4

I know I'm being pedantic here, but I'm just trying to understand the C++ grammar production.

I will start with a simple-declaration.

simple-declaration:
    decl-specifier-seqopt   init-declarator-listopt

decl-specifier-seq:
    decl-specifier

decl-specifier:
    type-specifier

type-specifier:
    trailing-type-specifier

trailing-type-specifier:
    simple-type-specifier

simple-type-specifier:
     char
     int
     ...
     auto


Now, I'll look into the definition of a init-declarator-list.

init-declarator-list:
    init-declarator

init-declarator:
    declarator

declarator:
    noptr-declarator   parameters and qualifiers   trailing return type    (*2)

noptr-declarator:
    declarator-id   attribute-specifier-seqopt
    noptr-declarator   parameters and qualifiers    (*1)

parameters and qualifiers:
    (parameter-declaration-clause)   cv-qualifiersopt   ... (all optionals)

trailing-return-type:
    ->   trailing-type-specifier-seq

trailing-type-specifier-seq:
    trailing-type-specifier                See the definition of a traling-type-specifier above.


Replacing noptr-declarator by a declarator-id in (*1), using the previous definition of noptr-declaration, we arrive at the following definition of nonptr-declarator:

noptr-declaration:
    declarator-id   parameters and qualifiers

Now replacing noptr-declarator, parameters and qualifiers and trailing-return-type in (*2) by each definition given above, we obtain the following for declarator:

declarator:
    declarator-id   (parameter-declaration-clause)   (parameter-declaration-clause)   ->
                                    simple-type-specifier


With this last result we could say that the grammar allows the following declaration of a function f:

auto f()() -> int;  

which of course is not valid. But I couldn't find anything in the Standard saying, directly or indirectly, that this construction is ill-formed.

The error messages from GCC (f declared as function returning a function) and clang (auto return without trailing return type; deduced return types are a C++1y extensions) didn't help in this regard either.

  • It is not allowed because there is no grammar in the Standard which describes this syntax. It is like saying int f(){} * 100 is not allowed but I don't find anything in Standard that disallows it. – Nawaz Jan 22 '15 at 18:09
  • You are masking the real error here, which is trying to define a function returning a function. int f()() is just as invalid. – user3920237 Jan 22 '15 at 18:10
  • How to you arrive at auto f()() -> int; ? You say "with this last result we could...." – P0W Jan 22 '15 at 18:11
  • @POW In the simple-declaration, make simple-type-specifier = auto. Then make declarator-id = f, and so on. – Ayrosa Jan 22 '15 at 18:16
9

In fact, the gcc error message is quite helpful: The grammar does in fact allow auto f()() -> int, but this syntactically correct declaration is semantically invalid. It would describe a function returning a function returning int. See the answer of ecatmur for the standard quote disallowing that.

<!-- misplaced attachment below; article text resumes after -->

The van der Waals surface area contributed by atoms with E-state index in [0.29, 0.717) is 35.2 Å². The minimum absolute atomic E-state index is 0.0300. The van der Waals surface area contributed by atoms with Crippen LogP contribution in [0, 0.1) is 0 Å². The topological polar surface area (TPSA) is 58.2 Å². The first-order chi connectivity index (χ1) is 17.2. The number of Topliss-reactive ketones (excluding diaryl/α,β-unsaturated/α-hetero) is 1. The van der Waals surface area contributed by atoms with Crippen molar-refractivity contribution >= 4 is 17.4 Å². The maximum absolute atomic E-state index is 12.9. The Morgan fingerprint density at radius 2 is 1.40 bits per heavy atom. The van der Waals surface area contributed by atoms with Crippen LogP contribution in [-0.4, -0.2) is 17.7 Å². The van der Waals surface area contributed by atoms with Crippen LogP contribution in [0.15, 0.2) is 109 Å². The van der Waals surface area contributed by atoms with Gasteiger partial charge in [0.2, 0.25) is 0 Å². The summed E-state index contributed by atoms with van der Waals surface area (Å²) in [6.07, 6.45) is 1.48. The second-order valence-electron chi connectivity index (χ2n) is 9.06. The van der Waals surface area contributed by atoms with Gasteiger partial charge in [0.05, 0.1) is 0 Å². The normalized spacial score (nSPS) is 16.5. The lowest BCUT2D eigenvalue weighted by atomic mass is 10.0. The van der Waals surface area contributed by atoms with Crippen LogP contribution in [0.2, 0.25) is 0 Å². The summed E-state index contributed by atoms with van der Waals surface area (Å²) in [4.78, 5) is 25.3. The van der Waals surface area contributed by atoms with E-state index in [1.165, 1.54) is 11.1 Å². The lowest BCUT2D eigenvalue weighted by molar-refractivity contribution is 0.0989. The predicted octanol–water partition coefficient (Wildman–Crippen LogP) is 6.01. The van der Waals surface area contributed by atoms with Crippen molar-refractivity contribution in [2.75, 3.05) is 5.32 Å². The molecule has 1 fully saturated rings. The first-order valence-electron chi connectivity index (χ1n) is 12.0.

To understand the parse, work like this. f is what you want to declare. Parse to the right, you'll find an empty argument list, so f() is a valid expression, and the type of that expression gets declared. Parse again to the right, you'll find an argument list again, so the return type of f is a function taking zero arguments. Parse again to the right, and you will hit the end (the -> arrow), so parse to the left to find the result type, which is auto, and gets replaced by the type past the arrow.

  • live example of the function returning a pointer to a function of type auto()->int. All I added was some () around a sub-expression, and a * to indicate something is a pointer. auto (*f())() -> int. – Yakk - Adam Nevraumont Jan 22 '15 at 18:25
  • I'm accepting your answer because you described in your second paragraph above exactly what I was missing (see my comment to ecatmur). Great answer (+1). – Ayrosa Jan 22 '15 at 18:26
11

[dcl.fct]/8:

[...] Functions shall not have a return type of type array or function, although they may have a return type of type pointer or reference to such things. [...]

  • @ecatmur This may explain the error emitted by GCC, but I don't understand how does this relate to the declaration auto f()() -> int; – Ayrosa Jan 22 '15 at 18:19
  • @Ayrosa assume auto f()()->int is valid. Then it means the same as int f()(). What is int f()()? A function f() returning a function int _(), or auto _()->int. Expand the parse tree, and label each component. – Yakk - Adam Nevraumont Jan 22 '15 at 18:27
  • @Yakk So essentially you're saying that we could rewrite it as int (f())(); which is... a function returning a function? And if we add a & or * right before the f() we get a pointer or reference, respectively? – Columbo Jan 22 '15 at 18:29
  • 1
    @Columbo yes, I think so. And at least clang agrees -- auto (*f())()->int compiles and is the same type of function as int (*f())(). I haven't had the fun of actually expanding the parse tree, however, so could easily be wrong. – Yakk - Adam Nevraumont Jan 22 '15 at 18:32

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